Film Score: Larry Groupé Cinematography: Sue Gibson
Starring: Mike Binder, Alan Rickman, Janeane Garofalo and Juliet Stevenson
The Search for John Gissing is a mildly entertaining film by Mike Binder, who does triple duty here, not only writing and directing, but starring as well. It was probably a few jobs too many for him. The script has several problems, not the least of which is trying to figure out what the motivation of the main character is. Despite his “this is my war” speech he is alternately sly and resourceful or dull and clueless. It’s on the precipice of being a good script, but probably needed a Hollywood veteran to push it over all the way. Binder’s acting also leaves a bit to be desired. With a look slightly like Ben Stiller, I kept watching the whole film wishing he was Ben Stiller. The direction is probably the best part. Interesting set ups and editing make for a fun film that simply lacks polish.
The script has Binder and his wife, Janeane Garofalo, moving to London so that he can take a promotion as part of the multi-national corporation he’s been working for. His contact man is Alan Rickman as the title character. What Binder doesn’t know is that he’s to replace Rickman and so Rickman decides to make his life miserable in the hopes that he’ll just leave. And it almost works. After two days Garofalo has had enough and wants to go. But Binder turns the tables on Rickman. With a big presentation to merge with a German company he sabotages Rickman’s materials and gets him fired. But this is jut the beginning. The second half is definitely funnier, but there is still an uneasiness that is difficult to embrace that also seems like a flaw in the script.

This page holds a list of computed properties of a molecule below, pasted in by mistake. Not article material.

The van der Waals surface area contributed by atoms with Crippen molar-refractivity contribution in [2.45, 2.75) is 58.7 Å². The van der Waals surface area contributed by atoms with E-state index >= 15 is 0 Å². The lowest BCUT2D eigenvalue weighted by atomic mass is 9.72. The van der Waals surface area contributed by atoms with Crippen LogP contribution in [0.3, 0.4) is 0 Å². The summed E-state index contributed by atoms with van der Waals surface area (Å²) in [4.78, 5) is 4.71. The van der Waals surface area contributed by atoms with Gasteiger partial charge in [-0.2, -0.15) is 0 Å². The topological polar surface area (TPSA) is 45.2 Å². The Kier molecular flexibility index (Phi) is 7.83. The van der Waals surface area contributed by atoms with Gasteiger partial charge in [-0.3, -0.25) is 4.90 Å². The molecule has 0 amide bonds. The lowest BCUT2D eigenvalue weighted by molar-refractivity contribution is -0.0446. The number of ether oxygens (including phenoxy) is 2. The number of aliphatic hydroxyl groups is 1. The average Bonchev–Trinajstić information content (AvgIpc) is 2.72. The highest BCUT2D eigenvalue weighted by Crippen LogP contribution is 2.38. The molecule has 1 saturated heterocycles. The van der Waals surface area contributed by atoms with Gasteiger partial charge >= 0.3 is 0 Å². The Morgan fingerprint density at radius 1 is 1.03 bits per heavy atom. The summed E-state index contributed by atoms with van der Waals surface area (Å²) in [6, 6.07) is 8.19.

Regardless, one of the best kept secrets in film is that Alan Rickman is a comedic genius. Whatever you think of the film, his turn as the Sheriff of Nottingham in the Kevin Costner Robin Hood was fantastic. He can do the subtle stuff like that, or Quigley Down Under, or totally go over the top with something like Galaxy Quest. My favorite part of the film, however, is seeing Juliet Stevenson again. She is just one of the most wonderful actresses ever, and I sure wish she could get some bigger films and gain a wider following because she is a brilliant actress. As for the rest of the cast . . . Janeane Garofalo is great, toned down considerably from her usual battering ram of sarcasm, but the rest are just adequate, including Binder himself. Still, The Search for John Gissing has its funny moments, and some great performances, and is an enjoyable film overall.